Harriet Hageman: EPA poses serious threat to ranchers | TSLN.com

Harriet Hageman: EPA poses serious threat to ranchers

Ranch wives from across the state of Wyoming gathered in Casper for the 18th Annual WY Women’s Ag Symposium on Nov. 17-18, 2011. Hot topics from the conference including agriculture advocacy, combating the Humane Society of the U.S. (HSUS), social networking training, skin cancer prevention, passing on personal property, estate planning, horse slaughter and beef industry issues.

Opening the event was keynote speaker Harriet M. Hageman, attorney at Hageman and Brighton, P.C., located in Cheyenne. The focus of her presentation was the regulatory environment in Washington, DC and what ranchers need to know. As a professional specializing in environmental issues, Hageman keeps her ear to the ground on topics like water rights and conservation. Here are the highlights from her keynote address:

“It’s not news that we are broke in this country,” Hageman said. “The current financial climate is a mess. Our national debt has exceeded $15 trillion; that’s more than $10,000 of new debt per U.S. citizen. In 2009, Congress passed 125 new laws. In that same year, there were over 3,500 new regulations adopted by federal agencies, as well. I keep an eye on regulations such as the Endangered Species Act, the National Environmental Policy Act, Clean Water Act and Clean Air Act.”

Hageman said the most dangerous threat to producers is the Environmental Protection Agency (EPA).

“The EPA is one of the most insidious organizations in the U.S., and what they do to innocent citizens is absolutely criminal,” she explained. “I don’t mean to be melodramatic, but if we don’t do something about the EPA, we will not survive. We cannot afford to let EPA continue to persecute, not prosecute, but persecute innocent Americans who have done nothing wrong. Congress must start fighting back. The EPA is a prime example of regulation without representation.”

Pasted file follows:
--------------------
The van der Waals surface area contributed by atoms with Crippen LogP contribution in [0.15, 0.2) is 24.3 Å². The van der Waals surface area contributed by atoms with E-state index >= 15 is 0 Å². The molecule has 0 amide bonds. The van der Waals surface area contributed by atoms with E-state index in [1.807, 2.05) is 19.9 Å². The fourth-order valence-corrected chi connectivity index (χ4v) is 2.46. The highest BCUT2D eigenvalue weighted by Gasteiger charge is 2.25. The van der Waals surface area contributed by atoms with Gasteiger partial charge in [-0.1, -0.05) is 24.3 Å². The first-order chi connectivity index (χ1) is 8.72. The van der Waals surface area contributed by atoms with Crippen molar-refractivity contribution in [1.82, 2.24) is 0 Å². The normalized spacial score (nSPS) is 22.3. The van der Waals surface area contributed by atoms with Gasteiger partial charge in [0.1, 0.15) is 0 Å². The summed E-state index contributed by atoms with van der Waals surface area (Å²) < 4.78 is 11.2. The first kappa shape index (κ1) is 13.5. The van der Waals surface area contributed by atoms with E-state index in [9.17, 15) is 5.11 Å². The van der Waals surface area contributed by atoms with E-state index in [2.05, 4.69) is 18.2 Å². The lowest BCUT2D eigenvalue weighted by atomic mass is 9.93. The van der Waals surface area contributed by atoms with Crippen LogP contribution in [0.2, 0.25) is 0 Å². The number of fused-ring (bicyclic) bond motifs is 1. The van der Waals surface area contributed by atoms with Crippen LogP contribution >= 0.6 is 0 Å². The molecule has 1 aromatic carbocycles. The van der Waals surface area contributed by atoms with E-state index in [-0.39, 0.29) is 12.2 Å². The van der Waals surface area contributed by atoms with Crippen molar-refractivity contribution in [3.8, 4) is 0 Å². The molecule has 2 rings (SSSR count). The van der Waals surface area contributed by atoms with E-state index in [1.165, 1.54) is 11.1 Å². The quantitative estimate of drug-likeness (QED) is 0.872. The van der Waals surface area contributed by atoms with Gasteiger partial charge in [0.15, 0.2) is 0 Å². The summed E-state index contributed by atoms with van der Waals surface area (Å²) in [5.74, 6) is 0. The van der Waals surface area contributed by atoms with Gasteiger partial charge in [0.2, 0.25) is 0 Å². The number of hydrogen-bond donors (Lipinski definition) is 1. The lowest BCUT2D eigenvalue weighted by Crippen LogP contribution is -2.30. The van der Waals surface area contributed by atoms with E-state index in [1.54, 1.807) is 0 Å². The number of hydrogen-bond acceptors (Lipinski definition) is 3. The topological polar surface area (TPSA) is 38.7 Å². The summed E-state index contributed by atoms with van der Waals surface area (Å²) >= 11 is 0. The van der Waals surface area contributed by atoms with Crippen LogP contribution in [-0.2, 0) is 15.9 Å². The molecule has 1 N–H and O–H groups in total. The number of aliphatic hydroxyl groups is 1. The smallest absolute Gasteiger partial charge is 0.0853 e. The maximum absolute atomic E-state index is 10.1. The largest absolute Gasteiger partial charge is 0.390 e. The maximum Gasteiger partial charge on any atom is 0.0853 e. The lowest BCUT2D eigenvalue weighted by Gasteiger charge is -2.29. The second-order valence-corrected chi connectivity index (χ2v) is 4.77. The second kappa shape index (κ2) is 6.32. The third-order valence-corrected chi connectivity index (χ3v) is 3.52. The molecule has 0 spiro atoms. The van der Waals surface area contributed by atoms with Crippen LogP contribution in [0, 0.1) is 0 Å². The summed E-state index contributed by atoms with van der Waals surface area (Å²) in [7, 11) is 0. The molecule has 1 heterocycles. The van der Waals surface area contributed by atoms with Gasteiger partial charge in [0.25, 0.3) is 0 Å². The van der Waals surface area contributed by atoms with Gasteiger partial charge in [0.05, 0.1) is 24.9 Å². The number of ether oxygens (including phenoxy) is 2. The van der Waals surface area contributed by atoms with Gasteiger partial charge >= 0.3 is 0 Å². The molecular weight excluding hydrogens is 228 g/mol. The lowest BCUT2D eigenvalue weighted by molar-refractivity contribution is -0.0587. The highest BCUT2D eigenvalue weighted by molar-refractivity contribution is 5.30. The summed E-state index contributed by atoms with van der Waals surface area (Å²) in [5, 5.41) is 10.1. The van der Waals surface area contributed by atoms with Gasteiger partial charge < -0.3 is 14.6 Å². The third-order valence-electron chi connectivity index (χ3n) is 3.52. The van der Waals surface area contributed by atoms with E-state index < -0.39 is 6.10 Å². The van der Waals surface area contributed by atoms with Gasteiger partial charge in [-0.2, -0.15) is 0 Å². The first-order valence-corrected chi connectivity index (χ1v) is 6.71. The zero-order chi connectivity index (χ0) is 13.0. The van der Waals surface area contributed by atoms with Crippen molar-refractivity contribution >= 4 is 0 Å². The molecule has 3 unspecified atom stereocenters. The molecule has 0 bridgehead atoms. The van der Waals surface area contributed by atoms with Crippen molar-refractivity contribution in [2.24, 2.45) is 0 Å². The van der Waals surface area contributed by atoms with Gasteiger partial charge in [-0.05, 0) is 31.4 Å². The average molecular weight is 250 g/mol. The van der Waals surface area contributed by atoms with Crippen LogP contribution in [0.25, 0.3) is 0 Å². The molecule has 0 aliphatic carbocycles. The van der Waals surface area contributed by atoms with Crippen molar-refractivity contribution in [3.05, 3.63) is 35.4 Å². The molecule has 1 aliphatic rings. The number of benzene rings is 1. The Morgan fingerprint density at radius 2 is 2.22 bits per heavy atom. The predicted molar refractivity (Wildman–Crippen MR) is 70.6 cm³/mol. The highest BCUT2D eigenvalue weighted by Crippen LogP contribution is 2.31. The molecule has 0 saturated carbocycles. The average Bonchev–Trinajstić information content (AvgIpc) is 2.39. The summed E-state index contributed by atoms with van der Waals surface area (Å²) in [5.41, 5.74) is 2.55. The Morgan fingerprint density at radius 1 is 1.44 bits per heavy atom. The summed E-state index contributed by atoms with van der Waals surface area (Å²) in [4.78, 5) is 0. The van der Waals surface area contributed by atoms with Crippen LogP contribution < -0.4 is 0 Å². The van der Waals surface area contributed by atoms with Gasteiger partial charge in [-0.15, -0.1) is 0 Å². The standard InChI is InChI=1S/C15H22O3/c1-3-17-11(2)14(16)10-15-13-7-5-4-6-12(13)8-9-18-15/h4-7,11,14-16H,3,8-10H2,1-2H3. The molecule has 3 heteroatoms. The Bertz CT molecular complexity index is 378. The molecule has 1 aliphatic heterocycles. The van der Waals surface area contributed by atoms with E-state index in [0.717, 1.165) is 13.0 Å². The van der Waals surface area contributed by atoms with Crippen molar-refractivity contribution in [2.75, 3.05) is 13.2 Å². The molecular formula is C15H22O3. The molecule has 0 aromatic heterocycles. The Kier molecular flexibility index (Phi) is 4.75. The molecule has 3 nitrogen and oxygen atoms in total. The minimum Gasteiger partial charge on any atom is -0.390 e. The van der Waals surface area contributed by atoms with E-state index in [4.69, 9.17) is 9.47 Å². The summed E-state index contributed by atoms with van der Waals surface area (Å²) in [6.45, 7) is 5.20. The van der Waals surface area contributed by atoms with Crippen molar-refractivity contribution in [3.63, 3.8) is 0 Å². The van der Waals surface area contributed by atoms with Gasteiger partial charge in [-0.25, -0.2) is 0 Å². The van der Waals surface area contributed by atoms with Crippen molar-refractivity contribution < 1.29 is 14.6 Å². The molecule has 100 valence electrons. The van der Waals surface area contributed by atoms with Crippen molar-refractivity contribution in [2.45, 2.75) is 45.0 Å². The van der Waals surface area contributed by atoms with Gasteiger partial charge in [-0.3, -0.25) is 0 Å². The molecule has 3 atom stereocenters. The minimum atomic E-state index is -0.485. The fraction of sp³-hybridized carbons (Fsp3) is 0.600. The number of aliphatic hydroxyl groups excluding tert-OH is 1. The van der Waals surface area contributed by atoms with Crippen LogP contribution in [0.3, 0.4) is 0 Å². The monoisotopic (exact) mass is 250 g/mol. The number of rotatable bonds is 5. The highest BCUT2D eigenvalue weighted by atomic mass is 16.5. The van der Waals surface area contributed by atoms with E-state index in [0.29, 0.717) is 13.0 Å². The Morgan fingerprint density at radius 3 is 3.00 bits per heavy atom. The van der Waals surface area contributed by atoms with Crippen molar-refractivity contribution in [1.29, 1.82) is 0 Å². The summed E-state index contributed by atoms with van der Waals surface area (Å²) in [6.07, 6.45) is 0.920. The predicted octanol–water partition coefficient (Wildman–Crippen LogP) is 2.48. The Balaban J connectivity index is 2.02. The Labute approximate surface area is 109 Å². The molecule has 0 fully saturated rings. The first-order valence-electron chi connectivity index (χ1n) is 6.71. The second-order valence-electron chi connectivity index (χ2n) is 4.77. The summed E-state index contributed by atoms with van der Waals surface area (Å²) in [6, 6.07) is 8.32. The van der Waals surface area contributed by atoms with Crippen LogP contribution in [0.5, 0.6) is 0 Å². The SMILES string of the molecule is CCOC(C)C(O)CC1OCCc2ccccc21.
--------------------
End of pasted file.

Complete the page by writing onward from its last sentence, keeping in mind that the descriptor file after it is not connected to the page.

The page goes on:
Strong words about a government agency, but Hagemen promised she isn’t anti-government.

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“I’m not anti-government; I’m not even anti-Federal government,” she added. “But, I am anti-bad government. I’m not going to beat up on the current administration because it’s the popular thing to do right now, but there are some major facts to consider. The Obama Administration’s cost estimates for 427 proposed and enacted new regulations will cost the economy more than $1 billion per year. This cost estimate was announced in August, at the same time we had the debt ceiling debate going on.”

According to Hagemen, as of November, there are 70,320 pages of regulations published in the Federal Register, equating to 116 million hours of annual paperwork burden.

“Since Obama took office, employment at federal agencies has climbed more than 13 percent while the private sector employment rates have dropped by 5.8 percent,” she said. “Our country has worked pretty well for a long time, but in the last 40 years, the fundamentals have changed. I believe we can turn things around. I don’t want to discourage ranchers; I want you to take this information and do something about it. I believe the EPA should have to justify its budget each and every single year. I believe we need to work more with our elected officials.”

Hageman said Wyoming has an unrealized power that needs to be taken advantage of.

“Wyoming is a powerful state; we are the Saudi Arabia of the U.S.,” she said. “We are the number-one producing coal state and number-three in natural gas. We have the ability to force changes in exchange of our resources, and that’s leverage that other states don’t have. Things need to start changing in Washington, DC. This state has the power to do just that and end the government’s war on the West.”

She certainly presented some weighty issues relating to the EPA, government oversight and the onslaught of regulations coming down the pike that could impact farmers and ranchers across the country. Her solution is simple: get engaged, get educated and be the change you want to see. By creating awareness, building relationships with elected officials and using the leverage of important resources, Wyoming could be a force to reckon with down the road.

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